Retiring two years earlier than planned


Echoing what others have said, FIRECalc should incorporate SORR risk in its analysis.
It absolutely does. On the graph with all the squiggly lines, look to see if any cross the $0 threshold, and at what year. That's the year that the worst-case sequence of return would bankrupt your plan. The success rate (and ending portfolio balances) are based on those squiggly lines, and how many cross the $0 threshold vs how many succeed.
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I would not be worried about a 5% withdrawal rate for a few years. I am retiring imminently, like sometime between March and June depending on how things play out at w*rk. Financially I could go now. I will be 59 when I retire.

The first 3 years my plan is to withdraw about 15% but that will drop to about 3% after that. I'm sure 15% sounds alarming to most people but that money is less being "withdrawn" and more like being spent. I've always had a separate "early retirement fund" and probably a slightly unusual plan. My regular retirement starts at 65. The early retirement fund is a separate fund in taxable accounts that I will draw from beginning when I stop working.

I also think everyone needs to consider their longevity in the planning and that is something the calculators rarely do. Both my parents died before age 72 and few of my ancestors have lived past mid 70s. I am in fairly good health but I want to enjoy my remaining years and not skimp just in case I live to be 100. My plan is solid through age 80 then I start cutting back on a lot of things like travel. I think this is realistic for my personal situation and I am comfortable with it. If longevity runs in your family, you might need to plan differently.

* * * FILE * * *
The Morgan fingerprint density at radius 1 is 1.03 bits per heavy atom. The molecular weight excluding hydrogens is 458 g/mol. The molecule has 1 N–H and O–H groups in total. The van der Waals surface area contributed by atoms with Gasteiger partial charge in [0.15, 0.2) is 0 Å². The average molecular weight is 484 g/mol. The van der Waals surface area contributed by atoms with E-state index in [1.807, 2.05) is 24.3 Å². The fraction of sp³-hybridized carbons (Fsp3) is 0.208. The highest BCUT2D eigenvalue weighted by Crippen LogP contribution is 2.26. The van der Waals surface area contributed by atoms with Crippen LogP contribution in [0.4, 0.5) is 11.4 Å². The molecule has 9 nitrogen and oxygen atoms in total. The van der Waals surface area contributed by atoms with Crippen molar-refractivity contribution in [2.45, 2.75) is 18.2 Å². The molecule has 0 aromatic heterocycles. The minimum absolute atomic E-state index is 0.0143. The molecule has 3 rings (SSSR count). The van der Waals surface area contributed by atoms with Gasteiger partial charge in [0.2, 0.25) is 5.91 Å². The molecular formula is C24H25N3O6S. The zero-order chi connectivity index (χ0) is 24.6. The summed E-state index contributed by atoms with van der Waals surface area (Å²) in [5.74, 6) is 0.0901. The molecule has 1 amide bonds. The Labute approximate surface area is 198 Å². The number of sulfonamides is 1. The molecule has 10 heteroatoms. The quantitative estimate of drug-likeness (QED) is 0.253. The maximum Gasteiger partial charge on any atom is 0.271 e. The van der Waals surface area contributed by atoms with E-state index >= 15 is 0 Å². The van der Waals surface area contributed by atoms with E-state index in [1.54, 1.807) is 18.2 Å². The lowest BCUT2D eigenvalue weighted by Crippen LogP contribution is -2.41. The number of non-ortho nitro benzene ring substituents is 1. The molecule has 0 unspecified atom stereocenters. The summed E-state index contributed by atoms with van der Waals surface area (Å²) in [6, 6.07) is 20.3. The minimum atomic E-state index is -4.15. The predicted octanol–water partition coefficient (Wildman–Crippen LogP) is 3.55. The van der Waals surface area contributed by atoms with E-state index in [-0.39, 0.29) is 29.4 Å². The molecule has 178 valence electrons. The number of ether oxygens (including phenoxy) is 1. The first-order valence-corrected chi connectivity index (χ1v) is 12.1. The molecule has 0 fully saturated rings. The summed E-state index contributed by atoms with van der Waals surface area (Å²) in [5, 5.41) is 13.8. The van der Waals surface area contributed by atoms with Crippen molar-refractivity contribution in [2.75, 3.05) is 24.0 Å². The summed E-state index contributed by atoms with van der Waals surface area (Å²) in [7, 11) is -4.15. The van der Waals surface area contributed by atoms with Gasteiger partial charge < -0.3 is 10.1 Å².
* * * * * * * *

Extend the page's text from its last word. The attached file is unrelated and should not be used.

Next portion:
You have a sound plan, as everyone else has already reinforced for you. We can only plan for and account for so much in our planning, and you've got all of the big rocks well in hand. The rest is just polishing over time, which you'll have plenty of time & opportunity to manage.

Congratulations and welcome to your early retirement!
Congrats! It sounds like you have a solid plan and the severance was a bonus. My better half is also a teacher. After several years of negative experiences, she recently found herself among a great group of colleagues with a boss she values and plans to stick around for a few more years. It sounds like your DW has had the same good fortune!

I'm rolling up on one year since leaving the dumpster fire of my 9-5. No severance and no regrets.
Thanks for the link.

But isn't this what the Firecalc is simulating? Doesn't the 100% score mean we [-]will[/-] will probably be OK even with a terrible initial return?

As others have noted, yes. Yes it does.

It comes down to risk tolerance and ability to adapt. Our portfolio was 80/20 for most of our w*rking years, gliding down to 60/40 with a 5 change per year.

For me this is an issue at the heart of FIRE - in the earlier years it's preferable to spend more (on travel and such) while it's possible due to health. OTOH, higher earlier spending carries an increased SORR.

In the end, everyone has to make their own choice. I suspect DW and I are more conservative on this that your and your DW. Which is why I said earlier that only you and your DW can make the decision that works best for you. From what I see, you are making the right decision for you.
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You are pretty much where we were 11 years ago, but with more assets; 2 years afterwards we semi-retired to Reno. DW (4 years younger) worked 2years online for her regular salary, then 2 years for about 60% at a new job which she disliked, so I told her to retire. I worked 1/2 time online for 5 years.

When I told her to retire, I modelled us withdrawing 6% or more for 5 years; now it is 5% since the portfolio grew despite withdrawals, and after I take SS at FRA next January, the withdrawal rate will be around 3.8, then 2% when DW takes SS.